Renewables Are Now Providing 2,500-MW of New U.S. Electrical Generating Capacity Each Month as Solar and Wind Both Set New Records in 2021 for Capacity Additions.
- Jan 4, 2022 12:24 pm GMT
nd that does not include small-scale distributed solar. 
Moreover, during the first ten months of 2021, solar and wind have each set new records for capacity additions. The 9,604-MW of new solar thus far reported by FERC for the first ten months of 2021 dwarfs the 6,516-MW added during the same time period in 2020 or the 3,758-MW added in 2019. Likewise, the 8,580-MW of new wind capacity significantly exceeds the 7,161-MW reported for 2020 or the 4,721-MW added in 2019.
The increase in solar and wind capacity is manifesting itself in ever-higher levels of electrical generation by those sources. According to the latest issue of EIA's "Electric Power Monthly" report (with data through October 31, 2021), utility-scale solar and wind generation during the first ten month of 2021 increased by 27.9% and 11.1% respectively compared to the same period in 2020. Wind now accounts for 8.64% of U.S. electrical production while solar - including small-scale - is providing 4.08%.
In addition, FERC data suggest that the share of generating capacity from solar and wind is on track to increase significantly over the next three years (i.e., by October 2024). FERC notes that there may be as much as 170,941-MW of new solar capacity in the pipeline with 52,692-MW classified as "high probability additions" offset by only 92-MW of projected "retirements." Just a year ago, FERC reported 128,001-MW of solar in the three-year pipeline with 32,784-MW classified as "high probability." In addition, new wind capacity by October 2024 could total 71,929-MW with 23,180-MW being "high probability" and only 150-MW of retirements expected.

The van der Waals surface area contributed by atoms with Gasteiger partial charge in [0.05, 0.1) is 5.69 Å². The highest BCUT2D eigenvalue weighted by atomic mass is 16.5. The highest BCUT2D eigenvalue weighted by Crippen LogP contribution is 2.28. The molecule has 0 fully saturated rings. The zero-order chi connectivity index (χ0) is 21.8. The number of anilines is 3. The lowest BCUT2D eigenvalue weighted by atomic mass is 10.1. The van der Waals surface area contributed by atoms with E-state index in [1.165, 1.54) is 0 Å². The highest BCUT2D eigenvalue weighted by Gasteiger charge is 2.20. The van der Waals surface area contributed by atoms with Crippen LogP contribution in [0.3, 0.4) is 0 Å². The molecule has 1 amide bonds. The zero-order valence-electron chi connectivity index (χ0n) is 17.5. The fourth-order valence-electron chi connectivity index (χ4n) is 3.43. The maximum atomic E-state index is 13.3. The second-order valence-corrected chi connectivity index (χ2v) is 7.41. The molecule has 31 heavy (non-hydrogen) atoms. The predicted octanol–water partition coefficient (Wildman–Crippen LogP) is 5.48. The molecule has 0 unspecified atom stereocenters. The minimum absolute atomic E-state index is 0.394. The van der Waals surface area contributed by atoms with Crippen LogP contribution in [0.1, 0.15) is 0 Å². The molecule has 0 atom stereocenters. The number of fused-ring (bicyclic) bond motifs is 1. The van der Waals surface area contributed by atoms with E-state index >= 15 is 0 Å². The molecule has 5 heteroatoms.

“High probability” generation capacity additions for utility-scale solar and wind combined, minus anticipated retirements, reflect a projected net increase of 75,630-MW, or over 2,100-MW per month. Again, that figure does not include new distributed, small-scale solar capacity or additions by hydropower, geothermal, and biomass. By comparison, net growth for natural gas will be only 14,327-MW. Thus, solar and wind together are forecast to provide more than five times as much new net generating capacity as natural gas over the next three years ... not to mention over 50 times as much net new capacity as nuclear power (just 1,377-MW).
If just FERC's latest "high probability" projections materialize, by October 2024, renewable energy sources should provide over 30 percent (30.13%) of the nation's total available installed generating capacity with utility-scale solar and wind accounting for 9.00% and 11.81% respectively, or more than 20% combined.
"The breath-taking pace at which solar and wind are adding new capacity explains why renewable sources combined have eclipsed the generating capacity of nuclear power and surpassed that of coal as well as whittled down the lead of natural gas," noted Ken Bossong, Executive Director of the SUN DAY Campaign. "Conservatively, over the next three years, renewables should expand from about a quarter of the nation's generating capacity today to at least thirty percent and probably more."
FERC's 6-page "Energy Infrastructure Update for October 2021" was released on December 20, 2021 and can be found at: https://cms.ferc.gov/media/energy-infrastructure-update-october-2021. For the information cited in this update, see the tables entitled "New Generation In-Service (New Build and Expansion)," "Total Available Installed Generating Capacity," and "Generation Capacity Additions and Retirements." FERC notes that its data are derived from Velocity Suite, ABB Inc. and The C Three Group LLC. and adds the caveat that "the data may be subject to update."
FERC's "Energy Infrastructure Update for October 2020" report can be found at: https://cms.ferc.gov/media/energy-infrastructure-update-october-2020
FERC's "Energy Infrastructure Update for October 2016" report can be found at:
FERC's "Energy Infrastructure Update for October 2011" report can be found at:
EIA's latest "Electric Power Monthly" report was released on December 23, 2021. For the data cited in this news release, see Table ES1.B. "Total Electric Power Industry Summary Statistics, Year-to-Date 2021 and 2020" at https://www.eia.gov/electricity/monthly/epm_table_grapher.php?t=table_es1b
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